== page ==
Which is where HR Knowledge comes in. “When we first found out [about 201 CMR 17.00] it concerned me greatly, because I hadn’t heard about it and I feared my clients hadn’t either,” says Jeff Garr. “And it’s just as I thought If I go out and talk to 10 small businesses, three or four won’t know anything about the law, and five or six will have heard of it but won’t know much about it, and none of them will have any clue about what they need to go to get compliant.”

But as it happens, Liquid Machines outsources much of its HR and payroll operation to HR Knowledge. “When we learned that one of our clients is in this space, one thing led to another, and we realized there might be an opportunity to partner up and provide a service to assist companies with compliance,” says Gaudet.

The Information Protection for Compliance Solution, rolled out on March 16, is a slimmed-down version of Liquid Machines’ rights-management software that runs on HR Knowledge’s servers rather than the end users’ own machines, as at Liquid Machines’ larger clients. The system adds control functions called “droplets” to programs such as Microsoft Office and Adobe Acrobat; these droplets allow administrators to set up policies determining who can read, edit, or print business files. HR Knowledge consultants help users learn the system, set up the appropriate policies, and produce the documentation required for compliance.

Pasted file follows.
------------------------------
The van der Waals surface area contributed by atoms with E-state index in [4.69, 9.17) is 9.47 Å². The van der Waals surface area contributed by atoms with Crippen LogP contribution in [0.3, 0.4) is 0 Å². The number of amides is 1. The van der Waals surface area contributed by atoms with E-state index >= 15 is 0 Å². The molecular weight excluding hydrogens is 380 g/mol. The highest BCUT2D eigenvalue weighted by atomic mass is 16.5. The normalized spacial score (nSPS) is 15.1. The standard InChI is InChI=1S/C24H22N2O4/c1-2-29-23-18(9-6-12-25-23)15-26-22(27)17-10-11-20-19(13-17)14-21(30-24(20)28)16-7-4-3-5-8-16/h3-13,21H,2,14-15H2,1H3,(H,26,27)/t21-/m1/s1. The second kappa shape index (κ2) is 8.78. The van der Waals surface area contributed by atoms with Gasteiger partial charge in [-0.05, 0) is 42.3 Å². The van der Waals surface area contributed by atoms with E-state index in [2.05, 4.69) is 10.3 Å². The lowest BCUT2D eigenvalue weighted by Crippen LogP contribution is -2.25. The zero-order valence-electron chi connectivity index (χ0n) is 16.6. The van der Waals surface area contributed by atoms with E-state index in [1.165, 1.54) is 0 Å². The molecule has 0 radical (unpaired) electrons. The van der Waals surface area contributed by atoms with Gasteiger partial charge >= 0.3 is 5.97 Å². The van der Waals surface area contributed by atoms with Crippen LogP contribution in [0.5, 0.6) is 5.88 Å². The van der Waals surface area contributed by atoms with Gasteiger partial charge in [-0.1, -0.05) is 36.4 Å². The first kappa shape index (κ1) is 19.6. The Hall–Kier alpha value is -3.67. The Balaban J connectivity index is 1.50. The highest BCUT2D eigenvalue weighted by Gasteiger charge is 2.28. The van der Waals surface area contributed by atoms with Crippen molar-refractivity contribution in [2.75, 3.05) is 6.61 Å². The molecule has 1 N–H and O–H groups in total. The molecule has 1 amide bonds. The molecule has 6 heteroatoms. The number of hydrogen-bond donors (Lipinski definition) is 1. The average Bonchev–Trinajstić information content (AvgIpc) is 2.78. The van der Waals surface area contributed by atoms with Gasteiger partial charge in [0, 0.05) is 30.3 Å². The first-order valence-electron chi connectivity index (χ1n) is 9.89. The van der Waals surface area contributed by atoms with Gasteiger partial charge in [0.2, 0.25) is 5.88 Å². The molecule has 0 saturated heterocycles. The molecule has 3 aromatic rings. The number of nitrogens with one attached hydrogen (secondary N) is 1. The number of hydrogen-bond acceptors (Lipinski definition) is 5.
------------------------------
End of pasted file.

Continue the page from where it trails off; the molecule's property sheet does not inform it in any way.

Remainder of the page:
The service is priced at $125 per user per month, plus a one-time setup fee. A typical small company, Garr says, would have only one or two users, such as the bookkeeper or office manager. For a company on the scale of Xconomy—with about 10 employees—the yearly charges would come to around $3,000, he says. (Perhaps not coincidentally, that’s exactly in line with OCABR’s estimates for the average cost of complying with the new privacy laws.)

Liquid Machines 'droplet'Ironically, Garr says HR Knowledge never really wanted to get into the software business. “We are an HR company, not an IT company,” he says. “Our job is to make sure that our clients are compliant, and up to now, compliance has meant things like having a sexual harassment policy and hiring and terminating employees properly. But with this new law, HR also means protecting electronic and hard-copy information about employees, and that’s really a key motivating factor for us. This is something we have to do to protect our clients.”

Companies have another nine months to comply with 201 CMR 17.00, and getting a new company up and running on Liquid Machines’ software only takes 8 to 12 hours of on-site training, Garr says. But he wouldn’t recommend putting compliance off, the way the state keeps doing by moving back the deadline. “Knowing what we know about what can happen if this personal information gets out,” says Garr, “I think it’s in everyone’s best interest to handle it now.”

Update, March 31, 2009: Utimaco, the Foxborough, MA- and Oberursel, Germany-based security company featured in my December story on the Massachusetts reguilations, today unveiled a nifty Compliance and Regulation Portal on the Web. It’s full of resources on how businesses can comply with shifting legal regulations concerning the privacy of personal data.

Wade Roush is a freelance science and technology journalist and the producer and host of the podcast Soonish. Follow @soonishpodcast